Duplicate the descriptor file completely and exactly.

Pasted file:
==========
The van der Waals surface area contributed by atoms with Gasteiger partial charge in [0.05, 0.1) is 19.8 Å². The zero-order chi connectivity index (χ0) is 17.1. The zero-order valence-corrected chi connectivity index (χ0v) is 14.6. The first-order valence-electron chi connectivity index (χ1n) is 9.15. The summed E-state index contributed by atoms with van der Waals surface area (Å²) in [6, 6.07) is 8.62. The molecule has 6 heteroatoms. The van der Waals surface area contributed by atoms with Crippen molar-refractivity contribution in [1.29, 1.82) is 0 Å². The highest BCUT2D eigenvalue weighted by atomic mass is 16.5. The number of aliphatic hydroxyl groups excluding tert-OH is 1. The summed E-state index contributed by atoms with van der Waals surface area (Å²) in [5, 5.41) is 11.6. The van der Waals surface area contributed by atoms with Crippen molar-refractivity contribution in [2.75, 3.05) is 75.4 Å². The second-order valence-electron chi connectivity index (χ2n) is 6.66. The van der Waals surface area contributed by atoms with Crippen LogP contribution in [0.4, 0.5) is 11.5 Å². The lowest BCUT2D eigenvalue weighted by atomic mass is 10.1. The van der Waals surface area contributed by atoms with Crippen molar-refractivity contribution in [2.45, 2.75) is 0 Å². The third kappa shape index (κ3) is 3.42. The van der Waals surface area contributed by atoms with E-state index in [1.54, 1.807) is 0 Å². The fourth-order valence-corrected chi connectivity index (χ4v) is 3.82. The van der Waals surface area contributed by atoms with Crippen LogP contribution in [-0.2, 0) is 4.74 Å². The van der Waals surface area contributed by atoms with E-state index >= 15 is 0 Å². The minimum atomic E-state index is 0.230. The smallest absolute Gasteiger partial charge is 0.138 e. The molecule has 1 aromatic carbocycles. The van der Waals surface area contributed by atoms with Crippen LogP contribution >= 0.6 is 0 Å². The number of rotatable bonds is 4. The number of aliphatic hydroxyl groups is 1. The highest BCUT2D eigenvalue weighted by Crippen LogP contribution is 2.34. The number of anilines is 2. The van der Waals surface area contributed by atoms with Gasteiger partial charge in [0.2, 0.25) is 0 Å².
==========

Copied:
The van der Waals surface area contributed by atoms with Gasteiger partial charge in [0.05, 0.1) is 19.8 Å². The zero-order chi connectivity index (χ0) is 17.1. The zero-order valence-corrected chi connectivity index (χ0v) is 14.6. The first-order valence-electron chi connectivity index (χ1n) is 9.15. The summed E-state index contributed by atoms with van der Waals surface area (Å²) in [6, 6.07) is 8.62. The molecule has 6 heteroatoms. The van der Waals surface area contributed by atoms with Crippen molar-refractivity contribution in [1.29, 1.82) is 0 Å². The highest BCUT2D eigenvalue weighted by atomic mass is 16.5. The number of aliphatic hydroxyl groups excluding tert-OH is 1. The summed E-state index contributed by atoms with van der Waals surface area (Å²) in [5, 5.41) is 11.6. The van der Waals surface area contributed by atoms with Crippen molar-refractivity contribution in [2.75, 3.05) is 75.4 Å². The second-order valence-electron chi connectivity index (χ2n) is 6.66. The van der Waals surface area contributed by atoms with Crippen LogP contribution in [0.4, 0.5) is 11.5 Å². The lowest BCUT2D eigenvalue weighted by atomic mass is 10.1. The van der Waals surface area contributed by atoms with Crippen molar-refractivity contribution in [2.45, 2.75) is 0 Å². The third kappa shape index (κ3) is 3.42. The van der Waals surface area contributed by atoms with E-state index in [1.54, 1.807) is 0 Å². The fourth-order valence-corrected chi connectivity index (χ4v) is 3.82. The van der Waals surface area contributed by atoms with Crippen LogP contribution in [-0.2, 0) is 4.74 Å². The van der Waals surface area contributed by atoms with E-state index >= 15 is 0 Å². The minimum atomic E-state index is 0.230. The smallest absolute Gasteiger partial charge is 0.138 e. The molecule has 1 aromatic carbocycles. The van der Waals surface area contributed by atoms with Crippen LogP contribution >= 0.6 is 0 Å². The number of rotatable bonds is 4. The number of aliphatic hydroxyl groups is 1. The highest BCUT2D eigenvalue weighted by Crippen LogP contribution is 2.34. The number of anilines is 2. The van der Waals surface area contributed by atoms with Gasteiger partial charge in [0.2, 0.25) is 0 Å².